'Cell Phone Elbow' -- A New Ill for the Wired Age
Are We Exercising Pain Away? Not So Much.
PHYSICAL THERAPY
PREGNANCY
Sleeping Could Help Women Lose The Baby Fat
Breast-Feeding Benefits Moms and Babies
Expectant Mom's Exercise Keeps Newborn's Birth Weight Down
SENIORS
Laughter Can Stimulate a Dull Appetite
Could Your Cell Phone Help Shield You From Alzheimer's?
Memory Loss Help from Brain Supplement Prevagen
SEXUAL HEALTH
SLEEP DISORDERS
Better Sleep, Grades Seem to Go Up
6 to 8 Hours of Shut-Eye Is Optimal for Health
Daylight Savings: Not a Bright Time for All
WOMEN'S HEALTH
Heal Your LifeŽ Tips for Living Well
Calcium Helps Ward Off Colon Cancer
Alternative Treatments May Boost IVF Success
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Successful Weight Loss Shows Unique Brain Patterns

(HealthDay News) -- New research suggests that people who have successfully lost weight will activate certain parts of their brains when confronted with images of food.

While preliminary, the findings indicate that those who shed pounds -- and keep them off -- tap into regions of the brain related to control over urges.

"It may be that they actually recruit new brain regions to help with their weight loss," said study author Jeanne McCaffery, an assistant professor of psychiatry and human behavior at Brown Medical School, in Providence, R.I.

McCaffery and her colleagues wanted to understand how people react to "food cues" -- in this case, photos of food. "People make decisions about whether or not they're going to eat food, and that decision-making usually comes when they first smell or see the food," she said.

The researchers recruited several groups of participants: 18 people of normal weight, 16 fat people and 17 people who had successfully shed weight -- at least 30 pounds from their maximum weight -- and kept it off for at least three years.

The participants underwent brain scans as they looked at pictures of high-calorie and low-calorie foods. The MRI scans revealed that those who had successfully lost weight showed more activity in the parts of the brain that are associated with inhibition and in dealing with complex tasks, McCaffery said.

Those of normal weight didn't show this pattern. This may be because "they've been of normal weight all of their lifetime. The successful weight losers have to put in more effort to avoid eating foods or to control their response to food."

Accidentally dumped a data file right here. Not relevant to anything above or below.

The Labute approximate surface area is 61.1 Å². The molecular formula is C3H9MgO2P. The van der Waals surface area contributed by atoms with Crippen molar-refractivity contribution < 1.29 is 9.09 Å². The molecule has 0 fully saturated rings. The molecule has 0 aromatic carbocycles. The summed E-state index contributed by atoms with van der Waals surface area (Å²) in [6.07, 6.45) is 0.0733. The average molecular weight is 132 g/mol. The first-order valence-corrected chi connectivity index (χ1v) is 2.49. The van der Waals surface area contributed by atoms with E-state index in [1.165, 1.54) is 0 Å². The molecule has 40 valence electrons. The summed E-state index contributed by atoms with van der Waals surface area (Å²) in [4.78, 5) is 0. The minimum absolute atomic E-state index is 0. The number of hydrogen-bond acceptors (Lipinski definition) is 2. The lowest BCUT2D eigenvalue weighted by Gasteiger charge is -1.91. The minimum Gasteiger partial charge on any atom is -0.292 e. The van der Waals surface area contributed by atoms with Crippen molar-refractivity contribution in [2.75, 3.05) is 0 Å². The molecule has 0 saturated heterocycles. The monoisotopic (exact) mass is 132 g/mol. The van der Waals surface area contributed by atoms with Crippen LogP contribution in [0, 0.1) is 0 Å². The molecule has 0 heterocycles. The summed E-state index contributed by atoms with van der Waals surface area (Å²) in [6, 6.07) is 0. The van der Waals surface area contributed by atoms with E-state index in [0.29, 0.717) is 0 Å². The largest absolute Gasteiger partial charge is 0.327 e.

The findings appear in the October issue of the American Journal of Clinical Nutrition.

Ian McDonald, a professor of metabolic physiology who wrote a commentary accompanying the study, said questions remain.

For one, did the people who lost weight begin to have this brain response when they started shedding pounds or later? "Similarly, are the obese different from the non-obese because of an intrinsic difference or as a result of the inappropriate eating which has led to their obesity?" asked McDonald, a researcher at the University of Nottingham Medical School in England.

In other words, does inappropriate eating by heavy people lead to differences in the way their brains work when they look at food?

Also, McDonald said, future research needs to figure out what the differences in brain activity mean for the choices people make. "Similar measurements need to be made before, during and after weight loss," he noted.

For now, McCaffery said the researchers would like to understand better how the brain works in people who have lost weight successfully.

In the future, she said, it's possible that "we'll be able to teach other people how to do that."

SOURCES: Jeanne McCaffery, Ph.D., assistant professor, psychiatry and human behavior, Weight Control and Diabetes Research Center, Brown Medical School and The Miriam Hospital, Providence, R.I.; Ian McDonald, researcher, School of Biomedical Sciences, University of Nottingham Medical School, Queen's Medical Centre, Nottingham, United Kingdom; October 2009, American Journal of Clinical Nutrition.